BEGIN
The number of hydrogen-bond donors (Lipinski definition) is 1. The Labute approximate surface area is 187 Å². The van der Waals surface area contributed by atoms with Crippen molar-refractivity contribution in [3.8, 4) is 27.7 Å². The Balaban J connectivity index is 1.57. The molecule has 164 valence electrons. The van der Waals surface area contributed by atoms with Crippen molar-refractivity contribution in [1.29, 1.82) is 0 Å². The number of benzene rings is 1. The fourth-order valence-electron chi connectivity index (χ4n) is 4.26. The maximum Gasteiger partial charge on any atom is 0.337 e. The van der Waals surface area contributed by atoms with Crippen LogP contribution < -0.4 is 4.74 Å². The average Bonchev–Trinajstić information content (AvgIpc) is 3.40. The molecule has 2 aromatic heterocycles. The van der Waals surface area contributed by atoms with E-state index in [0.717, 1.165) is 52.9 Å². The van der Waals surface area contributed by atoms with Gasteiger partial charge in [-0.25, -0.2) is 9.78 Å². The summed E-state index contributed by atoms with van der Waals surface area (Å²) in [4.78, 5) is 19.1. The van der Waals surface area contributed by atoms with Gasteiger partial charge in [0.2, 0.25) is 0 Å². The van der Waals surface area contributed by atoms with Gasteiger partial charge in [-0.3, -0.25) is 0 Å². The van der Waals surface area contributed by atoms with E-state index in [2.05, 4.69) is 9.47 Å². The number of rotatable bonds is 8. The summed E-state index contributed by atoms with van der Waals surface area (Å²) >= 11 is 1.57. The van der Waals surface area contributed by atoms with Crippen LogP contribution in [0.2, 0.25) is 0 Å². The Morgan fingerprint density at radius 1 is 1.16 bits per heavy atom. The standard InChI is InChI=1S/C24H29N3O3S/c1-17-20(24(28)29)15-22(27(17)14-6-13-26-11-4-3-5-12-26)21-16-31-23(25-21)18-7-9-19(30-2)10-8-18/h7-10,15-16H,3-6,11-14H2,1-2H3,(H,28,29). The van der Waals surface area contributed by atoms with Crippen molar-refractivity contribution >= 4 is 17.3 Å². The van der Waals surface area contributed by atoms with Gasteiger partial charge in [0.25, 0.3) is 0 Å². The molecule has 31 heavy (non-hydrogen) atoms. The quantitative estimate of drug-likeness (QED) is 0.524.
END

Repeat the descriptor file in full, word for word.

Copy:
The number of hydrogen-bond donors (Lipinski definition) is 1. The Labute approximate surface area is 187 Å². The van der Waals surface area contributed by atoms with Crippen molar-refractivity contribution in [3.8, 4) is 27.7 Å². The Balaban J connectivity index is 1.57. The molecule has 164 valence electrons. The van der Waals surface area contributed by atoms with Crippen molar-refractivity contribution in [1.29, 1.82) is 0 Å². The number of benzene rings is 1. The fourth-order valence-electron chi connectivity index (χ4n) is 4.26. The maximum Gasteiger partial charge on any atom is 0.337 e. The van der Waals surface area contributed by atoms with Crippen LogP contribution < -0.4 is 4.74 Å². The average Bonchev–Trinajstić information content (AvgIpc) is 3.40. The molecule has 2 aromatic heterocycles. The van der Waals surface area contributed by atoms with E-state index in [0.717, 1.165) is 52.9 Å². The van der Waals surface area contributed by atoms with Gasteiger partial charge in [-0.25, -0.2) is 9.78 Å². The summed E-state index contributed by atoms with van der Waals surface area (Å²) in [4.78, 5) is 19.1. The van der Waals surface area contributed by atoms with Gasteiger partial charge in [0.2, 0.25) is 0 Å². The van der Waals surface area contributed by atoms with Gasteiger partial charge in [-0.3, -0.25) is 0 Å². The van der Waals surface area contributed by atoms with E-state index in [2.05, 4.69) is 9.47 Å². The number of rotatable bonds is 8. The summed E-state index contributed by atoms with van der Waals surface area (Å²) >= 11 is 1.57. The van der Waals surface area contributed by atoms with Crippen LogP contribution in [0.2, 0.25) is 0 Å². The Morgan fingerprint density at radius 1 is 1.16 bits per heavy atom. The standard InChI is InChI=1S/C24H29N3O3S/c1-17-20(24(28)29)15-22(27(17)14-6-13-26-11-4-3-5-12-26)21-16-31-23(25-21)18-7-9-19(30-2)10-8-18/h7-10,15-16H,3-6,11-14H2,1-2H3,(H,28,29). The van der Waals surface area contributed by atoms with Crippen molar-refractivity contribution >= 4 is 17.3 Å². The van der Waals surface area contributed by atoms with Gasteiger partial charge in [0.25, 0.3) is 0 Å². The molecule has 31 heavy (non-hydrogen) atoms. The quantitative estimate of drug-likeness (QED) is 0.524.